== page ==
The University of Michigan Solar Car Program is leading the nation in the advancement of solar car technology. With help from major companies, including General Motors, the team is moving steadily forward to make solar cars a reality. They recently won their fourth consecutive North American Solar Challenge with the Quantum Solar Powered Car, and placed 3rd in the World Solar Challenge. All molds for Quantum were made using donated Precision Board Plus HDU.
The North American Solar Challenge is an intense 8-day competition spanning over 1500 miles, with the solar cars navigating America’s highways amid traffic. As an all volunteer program, over 100 students helped in the 2 year build process of Quantum. The very first solar car competition was held in 1990, and the first solar car winner (also University of Michigan) had a top speed of 24.7 mph. In comparison, the 2011 Quantum solar car can reach up to 105 mph! With allotted race hours from 9-6PM, Quantum finished 10 hours ahead of all the other cars under solar power alone in the 8-day competition.
We had the opportunity to speak with students Cole Witte, Engineering Director and Eric Hausman, Operations Team Member, about some of the details of Quantum. First off, the car does have a battery in case of a breakdown or inclement weather, and can go from 2-300 miles on the battery alone. There are no pedals and all acceleration controls are located on the steering wheel. Quantum was sponsored by General Motors this year, who provided an entire caravan of support vehicles.
When asked why this years car was able to perform so well, Eric stated that this year had the best aerodynamic design ever. They took full advantage of a free design consultation from Exa, a simulation-driven design company. For the most part however, the work is done entirely by students. Most of the students are mechanical, aerospace, electrical engineering or computer science majors.
There are 4 subdivisions within the engineering division on the team, and each are assigned to various systems of the car:
- Mechanical – Responsible for the design and manufacture of the structural components of the car (composites, suspension, brakes, steering etc.). Pretty much every point of the car will be touched by a mechanical engineer at some point in the construction phase.
- Aerodynamic – Responsible for designing and analyzing the outside aerobody of the car, making the most aerodynamic car possible.
- Power and Electrical – Work with all high voltage systems on the car, including the battery, solar array and motor.
- Micro Electrical – Design all of the low voltage control systems on the car, and write most of the software used across the car.
Here is an interesting interview with Cole Witte, Engineering Director for the 2013 project:
1. What is your role in the Michigan Solar Car team?
Cole: My role on the team is the engineering director for the 2013 project. As the engineering director I am responsible for coordinating the design, development and manufacture of the 2013 solar car. This involves working directly with over 50 engineers to ensure integration of all the vehicle systems.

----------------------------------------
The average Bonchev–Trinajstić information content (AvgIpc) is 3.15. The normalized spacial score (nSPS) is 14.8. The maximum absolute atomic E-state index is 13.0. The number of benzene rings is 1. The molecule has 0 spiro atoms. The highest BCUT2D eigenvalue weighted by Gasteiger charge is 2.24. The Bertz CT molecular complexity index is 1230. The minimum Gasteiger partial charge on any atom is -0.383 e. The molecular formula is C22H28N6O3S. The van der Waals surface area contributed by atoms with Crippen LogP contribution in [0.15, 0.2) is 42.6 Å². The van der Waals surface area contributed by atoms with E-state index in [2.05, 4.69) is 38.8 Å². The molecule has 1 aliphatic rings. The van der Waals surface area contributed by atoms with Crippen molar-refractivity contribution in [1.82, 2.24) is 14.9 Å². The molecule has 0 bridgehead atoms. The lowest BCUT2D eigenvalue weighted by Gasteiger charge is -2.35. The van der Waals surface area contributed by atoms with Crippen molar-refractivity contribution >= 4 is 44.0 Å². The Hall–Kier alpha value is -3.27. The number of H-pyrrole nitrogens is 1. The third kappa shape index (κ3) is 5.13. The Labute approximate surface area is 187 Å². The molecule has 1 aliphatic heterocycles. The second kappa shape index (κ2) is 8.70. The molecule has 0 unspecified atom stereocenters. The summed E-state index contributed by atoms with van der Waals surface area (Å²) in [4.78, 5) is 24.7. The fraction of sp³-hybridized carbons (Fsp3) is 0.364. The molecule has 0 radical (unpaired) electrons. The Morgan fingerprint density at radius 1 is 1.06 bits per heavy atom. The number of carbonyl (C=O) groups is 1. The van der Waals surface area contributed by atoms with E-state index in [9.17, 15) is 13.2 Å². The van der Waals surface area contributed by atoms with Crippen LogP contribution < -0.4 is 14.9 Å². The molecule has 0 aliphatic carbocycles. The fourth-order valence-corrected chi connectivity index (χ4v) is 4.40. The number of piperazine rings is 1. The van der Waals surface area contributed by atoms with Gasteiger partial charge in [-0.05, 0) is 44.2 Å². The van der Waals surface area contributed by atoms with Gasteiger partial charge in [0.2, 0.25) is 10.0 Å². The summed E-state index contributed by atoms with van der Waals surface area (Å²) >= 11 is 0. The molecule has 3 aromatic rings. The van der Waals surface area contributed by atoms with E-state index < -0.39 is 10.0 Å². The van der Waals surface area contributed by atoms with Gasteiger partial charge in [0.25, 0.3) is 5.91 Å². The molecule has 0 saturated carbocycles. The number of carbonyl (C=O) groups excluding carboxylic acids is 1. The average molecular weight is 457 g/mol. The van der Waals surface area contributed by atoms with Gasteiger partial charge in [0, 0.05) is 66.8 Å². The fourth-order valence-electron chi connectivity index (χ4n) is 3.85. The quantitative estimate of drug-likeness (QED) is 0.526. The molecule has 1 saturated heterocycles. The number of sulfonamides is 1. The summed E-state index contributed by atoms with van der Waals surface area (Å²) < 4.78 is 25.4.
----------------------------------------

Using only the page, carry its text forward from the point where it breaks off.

2. How long have you been a part of the team?
Cole: I’m starting my 4th year with the team. I joined the team my freshman year in the fall of 2009 as a mechanical engineer, raced with the team in 2010 in the North American Solar Challenge, worked on the development and manufacture of Quantum, and traveled to Australia in the fall of 2011 to race Quantum in the 2011 World Solar Challenge.
3. Precision Board Plus was used to make molds for the Quantum Solar Car, how did the mold making process work?
Cole: For all of our large scale molds (vehicle, body, chassis, etc.) they used a 2 step mold making process. A positive pattern of the car is CNC machined from Low Temp Precision Board Plus, sealed and finish sanded. From there they use the pattern to create a fiberglass mold of the car. The mold is then removed from the pattern and used to create the final composite parts. For the small scale molds (wheel covers, ducting, electrical enclosures, etc.) we have the mold directly machined from High Temp Precision Board Plus, which we then seal and polish to the final mold surface. We use the High Temp Precision Board Plus for this process since the composite pieces are made using pre-preg materials and cured in an autoclave or oven.
4. What benefits did you notice by using Precision Board Plus?
Cole: Precision Board Plus allows us to get a very precise mold surface for our direct machined molds. Often times they come off the mill with a very finished surface that only requires final polish sanding. The dimensions and geometry are very critical with all of our parts, and with using the high temperature material we’ve never had issues with expansion or deformation even at high pressures in the autoclave. When it comes to the large patterns that we manufacture, being able to maintain a constant surface finish across the whole part is critical, with little to no change due to material variation.
5. This is Michigan’s 4th consecutive national win, and you are currently in the process of building the 2013 car. Will we be seeing any drastic changes?
Cole: There are definitely big changes in store for 2013. The World Solar Challenge has changed the regulations this year and now require 4 wheels (instead of 3), so it is a major game changer for all teams.
Additional information can be found on the University of Michigan Solar Powered Car Facebook page.
Many, many more pictures can also be seen on the UM Solar flickr page.
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